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Sherry and food - the perfect match

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It is not a widely known fact that Sherry is the best food-pairing wine ever! I am not writing this just because I love it - it has actually been scientifically proven.

In the UK we have a lot of sweet Sherries on the market. As a result, we often think of Sherry as a sweet wine, or even a dessert wine. Outside the UK, and particularly in Spain, most of the Sherry consumed is dry. It is these dry styles that can really make a meal special.

Sherry is made in a fascinating and complex way that allows it to age for a long time before it is released (once released, it is ready to drink - so don’t keep it for long). Different styles of Sherry are aged in a variety of ways. As a result, you can enjoy a different sherry with each course. Incredibly, these ageing processes create wines with over 300 identified volatile compounds that complement a huge range of foods.

Glasses of sherry

Why do dry styles of Sherry go so well with food?

You could start your meal with a dry Fino Sherry which has been aged under flor (a type of yeast). This gives the wine an umami (extremely savoury) taste, so this style of wine works particularly well with foods like sushi or mushroom-based dishes. As it’s also tangy, it goes well with olives and cured hams.

Amontillado Sherry is also dry. This style of Sherry has some of the same flavours as Fino but is aged with exposure to lots of oxygen. As this gives it nutty and caramel flavours, it pairs fabulously with dishes based on teriyaki or hoisin sauce.

Another dry style is Oloroso Sherry. This has only been aged oxidatively, so it develops compounds such as soloton which give roasted, aromatic and maple syrup flavours. It therefore pairs excellently with smoked or glazed foods, such as hams or even mild curries.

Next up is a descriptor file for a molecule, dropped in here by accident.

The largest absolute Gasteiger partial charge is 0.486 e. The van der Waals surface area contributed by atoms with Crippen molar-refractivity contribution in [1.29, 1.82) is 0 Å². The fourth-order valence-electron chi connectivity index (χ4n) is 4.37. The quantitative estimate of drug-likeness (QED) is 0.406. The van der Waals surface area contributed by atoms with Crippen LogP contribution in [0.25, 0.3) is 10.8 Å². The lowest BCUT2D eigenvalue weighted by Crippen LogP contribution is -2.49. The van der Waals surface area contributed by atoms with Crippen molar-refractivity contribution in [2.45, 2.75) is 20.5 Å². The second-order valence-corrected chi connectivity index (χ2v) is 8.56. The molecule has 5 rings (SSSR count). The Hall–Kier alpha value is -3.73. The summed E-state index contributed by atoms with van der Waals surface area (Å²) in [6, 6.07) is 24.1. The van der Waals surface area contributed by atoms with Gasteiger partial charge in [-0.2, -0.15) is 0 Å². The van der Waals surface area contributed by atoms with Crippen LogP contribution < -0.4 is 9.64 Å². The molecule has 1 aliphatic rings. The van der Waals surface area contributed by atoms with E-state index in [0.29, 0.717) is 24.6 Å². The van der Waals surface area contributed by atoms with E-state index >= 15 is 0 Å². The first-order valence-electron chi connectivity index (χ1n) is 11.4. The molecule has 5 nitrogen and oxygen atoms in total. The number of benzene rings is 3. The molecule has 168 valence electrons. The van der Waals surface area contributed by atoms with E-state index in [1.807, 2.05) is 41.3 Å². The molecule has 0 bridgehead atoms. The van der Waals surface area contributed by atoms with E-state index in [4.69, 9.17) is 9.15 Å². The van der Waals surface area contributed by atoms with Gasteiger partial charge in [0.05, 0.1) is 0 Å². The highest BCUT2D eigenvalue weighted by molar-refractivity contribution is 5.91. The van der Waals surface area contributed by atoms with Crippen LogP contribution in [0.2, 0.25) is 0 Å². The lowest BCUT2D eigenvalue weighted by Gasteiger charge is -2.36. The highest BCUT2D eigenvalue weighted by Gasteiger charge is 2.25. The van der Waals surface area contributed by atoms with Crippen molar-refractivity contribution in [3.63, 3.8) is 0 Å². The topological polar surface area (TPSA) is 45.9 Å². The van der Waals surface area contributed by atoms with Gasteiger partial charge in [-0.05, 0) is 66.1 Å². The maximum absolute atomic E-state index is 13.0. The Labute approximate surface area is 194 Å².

What about sweet styles of Sherry?

There is also a vast array of sweet styles of Sherry. Pedro Ximenez (aka PX) is a lusciously sweet Sherry, so much so that it is used as an ingredient - poured directly onto vanilla ice-cream.

Although some blended sweet Sherries (dry Sherries that are sweetened, often with PX) work fantastically with sweet desserts, the complexity and nuttiness of these wines can make unparalleled pairings with older matured cheeses like aged Comte and Gouda.

Whether In the tapas bars and restaurants of Jerez or the 3 Michelin-starred restaurant El Cellar de Can Roca in Catalunya, these sublime parings are no secret. It is now time for the rest of the world to catch up and take advantage of the great qualities Sherry offers - and how richly it can enhance our dining experiences.

Prepared by Lauren Denyer DipWSET, Educator & Diploma Course Coordinator, WSET School London


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